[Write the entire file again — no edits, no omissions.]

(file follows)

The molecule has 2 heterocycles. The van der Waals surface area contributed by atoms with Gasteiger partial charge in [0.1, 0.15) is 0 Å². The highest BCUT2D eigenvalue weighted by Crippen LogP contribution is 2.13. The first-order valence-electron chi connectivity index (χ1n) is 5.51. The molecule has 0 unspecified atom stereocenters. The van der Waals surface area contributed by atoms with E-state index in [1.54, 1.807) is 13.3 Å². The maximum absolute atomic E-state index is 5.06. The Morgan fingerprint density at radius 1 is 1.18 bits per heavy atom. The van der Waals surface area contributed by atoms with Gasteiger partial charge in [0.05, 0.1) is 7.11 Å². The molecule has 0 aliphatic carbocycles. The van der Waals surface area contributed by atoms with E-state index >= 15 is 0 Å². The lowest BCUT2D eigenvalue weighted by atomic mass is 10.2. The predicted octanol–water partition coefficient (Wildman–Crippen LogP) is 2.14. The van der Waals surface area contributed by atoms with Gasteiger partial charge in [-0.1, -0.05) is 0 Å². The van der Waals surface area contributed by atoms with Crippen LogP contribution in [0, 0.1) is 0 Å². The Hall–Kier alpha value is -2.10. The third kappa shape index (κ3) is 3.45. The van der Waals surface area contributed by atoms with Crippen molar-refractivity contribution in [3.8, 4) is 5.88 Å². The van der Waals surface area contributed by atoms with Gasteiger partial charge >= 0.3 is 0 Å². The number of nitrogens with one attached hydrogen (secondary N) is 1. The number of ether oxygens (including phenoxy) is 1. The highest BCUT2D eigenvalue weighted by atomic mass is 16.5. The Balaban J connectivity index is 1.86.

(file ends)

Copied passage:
The molecule has 2 heterocycles. The van der Waals surface area contributed by atoms with Gasteiger partial charge in [0.1, 0.15) is 0 Å². The highest BCUT2D eigenvalue weighted by Crippen LogP contribution is 2.13. The first-order valence-electron chi connectivity index (χ1n) is 5.51. The molecule has 0 unspecified atom stereocenters. The van der Waals surface area contributed by atoms with E-state index in [1.54, 1.807) is 13.3 Å². The maximum absolute atomic E-state index is 5.06. The Morgan fingerprint density at radius 1 is 1.18 bits per heavy atom. The van der Waals surface area contributed by atoms with Gasteiger partial charge in [0.05, 0.1) is 7.11 Å². The molecule has 0 aliphatic carbocycles. The van der Waals surface area contributed by atoms with E-state index >= 15 is 0 Å². The lowest BCUT2D eigenvalue weighted by atomic mass is 10.2. The predicted octanol–water partition coefficient (Wildman–Crippen LogP) is 2.14. The van der Waals surface area contributed by atoms with Gasteiger partial charge in [-0.1, -0.05) is 0 Å². The van der Waals surface area contributed by atoms with Crippen LogP contribution in [0, 0.1) is 0 Å². The Hall–Kier alpha value is -2.10. The third kappa shape index (κ3) is 3.45. The van der Waals surface area contributed by atoms with Crippen molar-refractivity contribution in [3.8, 4) is 5.88 Å². The van der Waals surface area contributed by atoms with Gasteiger partial charge >= 0.3 is 0 Å². The number of nitrogens with one attached hydrogen (secondary N) is 1. The number of ether oxygens (including phenoxy) is 1. The highest BCUT2D eigenvalue weighted by atomic mass is 16.5. The Balaban J connectivity index is 1.86.